This new addition to the Renaissance Wall starts approximately 30' left of Decisions and climbs directly up a clean swath of multi-cracked granite. The crux involves cranking out right mid-route on an interesting "flake" feature and some steep rock with a different crack system for each hand.
Start 30' left of the route Decisions between two small fir trees coming out of the cliff. The route is a straight line up for 30 meters.
Descend from a two bolt anchor.
This all-trad line takes a full selection of nuts and cams with a few extra in the #0.5 Camalot and yellow TCU range up to a #3 Camalot. Small nuts protect the crux.
Following the first lead.
|By david goldstein|
May 25, 2006
This pitch has a lot of good climbing of it, primarily balancy face climbing, but it is very dirty and needs either a lot of traffic or a serious wire brushing. Once it cleans up, it will gain something in the way of stars and probably lose some difficulty.
The photos show that the first ascensionists kept angling right after the crux. It seemed to me that the natural line was to head straight up after the crux and soon enter a shallow, left-leaning corner. We went this way, and it seems to provide more climbing than the FAs way, but talk about lichen. It also leaves you an awkward 12' left of the anchor. We rigged an anchor at the end of the corner; the 2nd eventually traversed over to the rap anchor.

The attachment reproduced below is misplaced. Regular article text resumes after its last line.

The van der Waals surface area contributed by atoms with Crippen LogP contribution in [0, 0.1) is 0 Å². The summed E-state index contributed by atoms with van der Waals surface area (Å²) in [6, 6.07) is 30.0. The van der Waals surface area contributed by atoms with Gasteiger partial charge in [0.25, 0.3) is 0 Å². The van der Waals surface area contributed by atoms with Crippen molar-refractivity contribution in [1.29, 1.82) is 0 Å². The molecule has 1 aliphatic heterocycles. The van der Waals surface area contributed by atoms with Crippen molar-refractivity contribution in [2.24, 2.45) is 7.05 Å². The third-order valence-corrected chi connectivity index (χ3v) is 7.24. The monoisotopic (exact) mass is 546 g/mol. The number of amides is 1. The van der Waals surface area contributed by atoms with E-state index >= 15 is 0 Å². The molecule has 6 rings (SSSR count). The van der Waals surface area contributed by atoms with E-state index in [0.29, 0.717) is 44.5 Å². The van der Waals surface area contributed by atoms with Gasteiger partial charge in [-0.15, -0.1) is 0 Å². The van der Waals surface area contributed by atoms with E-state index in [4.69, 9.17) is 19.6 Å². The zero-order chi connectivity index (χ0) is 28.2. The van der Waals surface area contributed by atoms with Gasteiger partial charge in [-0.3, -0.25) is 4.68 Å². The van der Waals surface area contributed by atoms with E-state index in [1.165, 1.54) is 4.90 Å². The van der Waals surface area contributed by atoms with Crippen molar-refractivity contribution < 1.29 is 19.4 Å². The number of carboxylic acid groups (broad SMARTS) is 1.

|By Eli Helmuth|
From: Estes Park, CO
Sep 8, 2006
Glad you enjoyed the pitch, David. This line is contrived in that it ignores the half dozen crack systems that angle left out of it, including the last one that you took. The idea is that it is a directissima- taking a straight line up the center of this wall, and the final crux that you missed by heading left is pretty fun to boot.
I did spend way too many hours scrubbing the lichen off of this one, so if you "stay on route", it is pretty clean- that's how you know you're on the route...the other three lines to the right of Consequences are somewhat the same in that they take straight lines up a wall riddled with left leaning diagonal cracks.